Some labels that have been tried on food packages. (Karen Tapia-Andersen /…)
Packaged foods can be hard – not to cook, necessarily, but to choose. Deciphering the many labels can be confusing, with nutritional information, claims such as “reduced fat” and advertising perhaps blending together among the many products on a shelf.
Researchers in this country and others have been working to find a system of icons to put on the front of packages to help shoppers sort through the cacophony to figure out which products are healthful. In a new study published Tuesday in the journal Preventing Chronic Disease, researchers – from Yale and Cornell universities and the University of North Carolina at Chapel Hill -- found two styles of labels they said hold promise.
One of them is called the “multiple traffic light plus caloric intake” icon. It shows a picture with traffic light-like symbols in green, yellow or red to indicate high, medium or low levels of such ingredients as saturated fat, sugar or salt. The picture also includes calorie counts.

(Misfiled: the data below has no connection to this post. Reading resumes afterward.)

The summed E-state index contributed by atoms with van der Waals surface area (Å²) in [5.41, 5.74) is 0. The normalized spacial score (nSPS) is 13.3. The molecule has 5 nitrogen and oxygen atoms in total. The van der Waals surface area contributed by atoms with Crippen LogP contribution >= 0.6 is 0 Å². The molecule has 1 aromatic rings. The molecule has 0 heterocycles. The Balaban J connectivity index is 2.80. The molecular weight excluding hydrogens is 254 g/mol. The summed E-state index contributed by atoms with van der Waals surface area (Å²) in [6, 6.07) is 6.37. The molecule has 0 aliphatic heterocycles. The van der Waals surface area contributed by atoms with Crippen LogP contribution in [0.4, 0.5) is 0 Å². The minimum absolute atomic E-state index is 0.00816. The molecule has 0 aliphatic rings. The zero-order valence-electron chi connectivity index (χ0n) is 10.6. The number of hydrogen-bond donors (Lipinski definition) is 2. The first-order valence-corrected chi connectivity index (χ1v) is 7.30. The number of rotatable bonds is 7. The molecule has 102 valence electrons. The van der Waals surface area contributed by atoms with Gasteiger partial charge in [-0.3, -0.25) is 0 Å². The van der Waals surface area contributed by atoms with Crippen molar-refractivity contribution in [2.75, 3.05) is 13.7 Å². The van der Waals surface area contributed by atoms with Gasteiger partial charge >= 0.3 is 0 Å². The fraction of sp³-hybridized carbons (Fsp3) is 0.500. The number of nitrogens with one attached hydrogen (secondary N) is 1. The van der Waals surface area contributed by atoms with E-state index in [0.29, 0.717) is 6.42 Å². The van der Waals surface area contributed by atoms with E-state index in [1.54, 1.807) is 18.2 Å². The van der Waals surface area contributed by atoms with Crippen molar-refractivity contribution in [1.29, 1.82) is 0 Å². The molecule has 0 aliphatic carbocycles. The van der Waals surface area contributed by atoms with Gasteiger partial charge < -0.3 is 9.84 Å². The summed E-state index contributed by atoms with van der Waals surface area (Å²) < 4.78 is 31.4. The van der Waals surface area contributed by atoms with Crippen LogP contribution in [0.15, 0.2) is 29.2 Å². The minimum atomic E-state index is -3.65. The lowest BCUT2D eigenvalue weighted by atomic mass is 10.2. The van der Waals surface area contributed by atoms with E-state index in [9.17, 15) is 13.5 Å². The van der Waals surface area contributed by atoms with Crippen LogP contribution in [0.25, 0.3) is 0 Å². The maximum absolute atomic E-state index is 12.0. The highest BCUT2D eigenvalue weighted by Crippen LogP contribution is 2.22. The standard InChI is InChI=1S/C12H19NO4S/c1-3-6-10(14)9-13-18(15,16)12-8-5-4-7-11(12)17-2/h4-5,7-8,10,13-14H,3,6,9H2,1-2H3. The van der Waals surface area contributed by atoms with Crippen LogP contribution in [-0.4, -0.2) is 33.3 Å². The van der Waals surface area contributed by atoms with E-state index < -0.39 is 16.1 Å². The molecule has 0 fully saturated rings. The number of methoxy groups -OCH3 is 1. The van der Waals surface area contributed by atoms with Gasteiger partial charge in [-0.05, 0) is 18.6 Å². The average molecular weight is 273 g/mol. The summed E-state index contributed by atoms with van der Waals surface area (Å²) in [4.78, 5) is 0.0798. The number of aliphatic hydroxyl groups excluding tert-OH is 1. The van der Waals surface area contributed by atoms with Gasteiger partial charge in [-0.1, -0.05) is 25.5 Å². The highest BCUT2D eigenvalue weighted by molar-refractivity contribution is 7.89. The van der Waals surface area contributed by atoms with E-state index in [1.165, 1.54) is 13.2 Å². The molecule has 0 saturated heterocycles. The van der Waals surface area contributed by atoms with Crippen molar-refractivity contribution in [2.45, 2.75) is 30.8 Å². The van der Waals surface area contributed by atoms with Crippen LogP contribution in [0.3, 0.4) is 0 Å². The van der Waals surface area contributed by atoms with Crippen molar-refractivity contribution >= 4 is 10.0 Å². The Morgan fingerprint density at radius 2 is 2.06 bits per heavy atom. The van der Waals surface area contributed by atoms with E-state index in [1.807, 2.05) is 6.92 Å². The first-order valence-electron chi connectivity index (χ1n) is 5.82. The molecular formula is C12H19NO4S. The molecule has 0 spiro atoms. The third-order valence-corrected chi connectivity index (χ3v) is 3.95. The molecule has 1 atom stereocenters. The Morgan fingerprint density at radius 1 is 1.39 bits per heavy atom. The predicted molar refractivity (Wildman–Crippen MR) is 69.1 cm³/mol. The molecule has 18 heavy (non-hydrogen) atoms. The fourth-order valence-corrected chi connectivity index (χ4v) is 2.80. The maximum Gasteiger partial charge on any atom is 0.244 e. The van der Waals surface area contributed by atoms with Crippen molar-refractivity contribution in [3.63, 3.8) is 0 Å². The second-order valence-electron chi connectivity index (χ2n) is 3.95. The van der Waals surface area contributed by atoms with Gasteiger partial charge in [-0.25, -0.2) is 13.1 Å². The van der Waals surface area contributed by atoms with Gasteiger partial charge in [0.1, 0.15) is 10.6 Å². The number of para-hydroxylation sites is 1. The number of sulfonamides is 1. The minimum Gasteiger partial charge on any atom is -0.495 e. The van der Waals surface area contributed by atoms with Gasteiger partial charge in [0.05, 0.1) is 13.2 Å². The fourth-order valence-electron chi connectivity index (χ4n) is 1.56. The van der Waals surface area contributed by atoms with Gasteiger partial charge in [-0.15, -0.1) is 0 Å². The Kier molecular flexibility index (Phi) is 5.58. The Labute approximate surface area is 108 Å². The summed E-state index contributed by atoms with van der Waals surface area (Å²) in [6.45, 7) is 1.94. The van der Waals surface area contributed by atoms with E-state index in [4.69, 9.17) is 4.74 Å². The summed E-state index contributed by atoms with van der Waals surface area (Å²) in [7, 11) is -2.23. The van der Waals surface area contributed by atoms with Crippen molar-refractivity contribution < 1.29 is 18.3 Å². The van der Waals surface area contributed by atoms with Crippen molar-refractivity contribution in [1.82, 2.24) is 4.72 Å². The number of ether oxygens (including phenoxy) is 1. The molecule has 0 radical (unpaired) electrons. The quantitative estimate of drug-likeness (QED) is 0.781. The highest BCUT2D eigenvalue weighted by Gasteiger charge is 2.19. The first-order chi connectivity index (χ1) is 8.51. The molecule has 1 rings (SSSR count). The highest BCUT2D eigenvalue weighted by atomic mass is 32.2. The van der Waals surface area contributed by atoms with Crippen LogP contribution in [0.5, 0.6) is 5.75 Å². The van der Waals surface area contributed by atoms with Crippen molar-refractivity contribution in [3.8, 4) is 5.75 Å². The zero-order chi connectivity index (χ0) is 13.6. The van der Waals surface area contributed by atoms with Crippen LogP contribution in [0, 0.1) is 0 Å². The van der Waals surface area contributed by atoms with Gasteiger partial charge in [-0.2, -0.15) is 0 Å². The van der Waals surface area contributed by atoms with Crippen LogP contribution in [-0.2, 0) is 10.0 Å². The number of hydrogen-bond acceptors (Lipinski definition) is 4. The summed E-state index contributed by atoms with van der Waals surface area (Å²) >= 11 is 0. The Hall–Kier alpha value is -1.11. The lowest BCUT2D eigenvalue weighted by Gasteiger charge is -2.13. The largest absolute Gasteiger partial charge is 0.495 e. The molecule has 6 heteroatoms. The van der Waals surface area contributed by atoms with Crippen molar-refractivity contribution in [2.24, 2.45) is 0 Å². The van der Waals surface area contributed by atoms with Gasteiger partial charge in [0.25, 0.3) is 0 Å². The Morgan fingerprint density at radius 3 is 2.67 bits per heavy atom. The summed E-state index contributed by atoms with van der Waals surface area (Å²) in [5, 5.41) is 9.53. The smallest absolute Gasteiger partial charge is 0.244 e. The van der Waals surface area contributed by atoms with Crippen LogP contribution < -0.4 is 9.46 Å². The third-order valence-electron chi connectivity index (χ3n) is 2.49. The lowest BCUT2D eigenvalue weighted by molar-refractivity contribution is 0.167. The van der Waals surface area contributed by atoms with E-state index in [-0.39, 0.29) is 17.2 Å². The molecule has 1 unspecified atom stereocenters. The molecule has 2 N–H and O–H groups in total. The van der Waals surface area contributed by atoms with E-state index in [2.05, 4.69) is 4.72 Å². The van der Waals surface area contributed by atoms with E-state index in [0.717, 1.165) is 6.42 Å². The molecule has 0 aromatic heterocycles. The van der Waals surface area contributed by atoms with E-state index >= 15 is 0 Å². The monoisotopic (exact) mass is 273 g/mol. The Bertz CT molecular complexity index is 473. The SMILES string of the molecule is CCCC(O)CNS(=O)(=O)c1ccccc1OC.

The other is called the “choices” icon. It is a simple check mark in a circle and says “healthy choice.” Foods would get that icon if they met independently set standards.
The researchers asked 480 people to select the healthier of two foods in 15 groups, using one of four kinds of package front labels and no label at all. And they were asked to rate products based on taste, healthfulness, how likely they were to buy it and other attributes. Two label styles were much more effective than the other two or no label.
But the researchers said their work suggests the need for more testing, not a conclusion.
In 1990, the federal government enacted a law requiring the nutrition facts labels that appear, often on the back, of packaged foods. The food industry has tried some front of package programs, including the highly publicized Smart Choices program. But so far, there is not one industry-wide program.
The choices label is used in some European countries, and a traffic light system is used in the United Kingdom.
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